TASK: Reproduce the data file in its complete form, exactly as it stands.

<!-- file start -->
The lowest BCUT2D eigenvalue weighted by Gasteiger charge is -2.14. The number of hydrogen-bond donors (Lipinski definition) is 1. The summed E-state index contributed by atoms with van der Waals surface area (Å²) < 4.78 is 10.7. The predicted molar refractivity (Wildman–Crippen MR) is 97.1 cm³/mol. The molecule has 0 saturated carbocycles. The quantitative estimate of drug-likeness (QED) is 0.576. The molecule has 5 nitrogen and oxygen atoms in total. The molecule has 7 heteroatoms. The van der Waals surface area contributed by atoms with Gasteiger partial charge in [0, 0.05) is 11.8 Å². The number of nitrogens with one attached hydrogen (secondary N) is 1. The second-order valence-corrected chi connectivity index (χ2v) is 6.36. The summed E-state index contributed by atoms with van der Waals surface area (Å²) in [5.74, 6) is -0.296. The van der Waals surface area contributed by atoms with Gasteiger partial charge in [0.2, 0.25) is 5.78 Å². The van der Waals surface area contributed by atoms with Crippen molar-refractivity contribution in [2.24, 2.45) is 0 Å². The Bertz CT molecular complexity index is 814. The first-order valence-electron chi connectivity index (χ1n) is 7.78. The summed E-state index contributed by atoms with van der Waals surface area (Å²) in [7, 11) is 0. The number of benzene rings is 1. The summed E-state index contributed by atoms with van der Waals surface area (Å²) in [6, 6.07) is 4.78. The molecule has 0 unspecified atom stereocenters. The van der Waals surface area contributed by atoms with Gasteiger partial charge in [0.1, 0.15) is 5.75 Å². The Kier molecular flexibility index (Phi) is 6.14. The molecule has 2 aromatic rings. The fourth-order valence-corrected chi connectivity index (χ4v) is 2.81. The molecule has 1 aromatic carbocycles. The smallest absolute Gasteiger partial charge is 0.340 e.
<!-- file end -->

The lowest BCUT2D eigenvalue weighted by Gasteiger charge is -2.14. The number of hydrogen-bond donors (Lipinski definition) is 1. The summed E-state index contributed by atoms with van der Waals surface area (Å²) < 4.78 is 10.7. The predicted molar refractivity (Wildman–Crippen MR) is 97.1 cm³/mol. The molecule has 0 saturated carbocycles. The quantitative estimate of drug-likeness (QED) is 0.576. The molecule has 5 nitrogen and oxygen atoms in total. The molecule has 7 heteroatoms. The van der Waals surface area contributed by atoms with Gasteiger partial charge in [0, 0.05) is 11.8 Å². The number of nitrogens with one attached hydrogen (secondary N) is 1. The second-order valence-corrected chi connectivity index (χ2v) is 6.36. The summed E-state index contributed by atoms with van der Waals surface area (Å²) in [5.74, 6) is -0.296. The van der Waals surface area contributed by atoms with Gasteiger partial charge in [0.2, 0.25) is 5.78 Å². The van der Waals surface area contributed by atoms with Crippen molar-refractivity contribution in [2.24, 2.45) is 0 Å². The Bertz CT molecular complexity index is 814. The first-order valence-electron chi connectivity index (χ1n) is 7.78. The summed E-state index contributed by atoms with van der Waals surface area (Å²) in [7, 11) is 0. The number of benzene rings is 1. The summed E-state index contributed by atoms with van der Waals surface area (Å²) in [6, 6.07) is 4.78. The molecule has 0 unspecified atom stereocenters. The van der Waals surface area contributed by atoms with Gasteiger partial charge in [0.1, 0.15) is 5.75 Å². The Kier molecular flexibility index (Phi) is 6.14. The molecule has 2 aromatic rings. The fourth-order valence-corrected chi connectivity index (χ4v) is 2.81. The molecule has 1 aromatic carbocycles. The smallest absolute Gasteiger partial charge is 0.340 e.